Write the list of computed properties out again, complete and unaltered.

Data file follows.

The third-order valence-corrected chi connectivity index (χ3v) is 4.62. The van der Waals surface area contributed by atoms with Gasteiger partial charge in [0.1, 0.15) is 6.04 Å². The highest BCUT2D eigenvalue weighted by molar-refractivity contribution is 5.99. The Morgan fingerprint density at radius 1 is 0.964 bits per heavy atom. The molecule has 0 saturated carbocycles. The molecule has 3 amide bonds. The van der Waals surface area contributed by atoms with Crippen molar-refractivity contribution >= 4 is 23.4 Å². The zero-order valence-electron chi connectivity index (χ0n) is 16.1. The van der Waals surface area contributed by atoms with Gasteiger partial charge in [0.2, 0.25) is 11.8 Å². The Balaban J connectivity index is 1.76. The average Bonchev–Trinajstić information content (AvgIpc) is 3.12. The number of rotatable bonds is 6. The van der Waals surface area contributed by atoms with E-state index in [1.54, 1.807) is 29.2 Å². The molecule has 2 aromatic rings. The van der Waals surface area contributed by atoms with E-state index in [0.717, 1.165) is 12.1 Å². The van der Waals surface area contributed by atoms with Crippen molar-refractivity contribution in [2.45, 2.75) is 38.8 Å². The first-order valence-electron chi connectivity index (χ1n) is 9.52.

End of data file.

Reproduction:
The third-order valence-corrected chi connectivity index (χ3v) is 4.62. The van der Waals surface area contributed by atoms with Gasteiger partial charge in [0.1, 0.15) is 6.04 Å². The highest BCUT2D eigenvalue weighted by molar-refractivity contribution is 5.99. The Morgan fingerprint density at radius 1 is 0.964 bits per heavy atom. The molecule has 0 saturated carbocycles. The molecule has 3 amide bonds. The van der Waals surface area contributed by atoms with Crippen molar-refractivity contribution >= 4 is 23.4 Å². The zero-order valence-electron chi connectivity index (χ0n) is 16.1. The van der Waals surface area contributed by atoms with Gasteiger partial charge in [0.2, 0.25) is 11.8 Å². The Balaban J connectivity index is 1.76. The average Bonchev–Trinajstić information content (AvgIpc) is 3.12. The number of rotatable bonds is 6. The van der Waals surface area contributed by atoms with E-state index in [1.54, 1.807) is 29.2 Å². The molecule has 2 aromatic rings. The van der Waals surface area contributed by atoms with E-state index in [0.717, 1.165) is 12.1 Å². The van der Waals surface area contributed by atoms with Crippen molar-refractivity contribution in [2.45, 2.75) is 38.8 Å². The first-order valence-electron chi connectivity index (χ1n) is 9.52.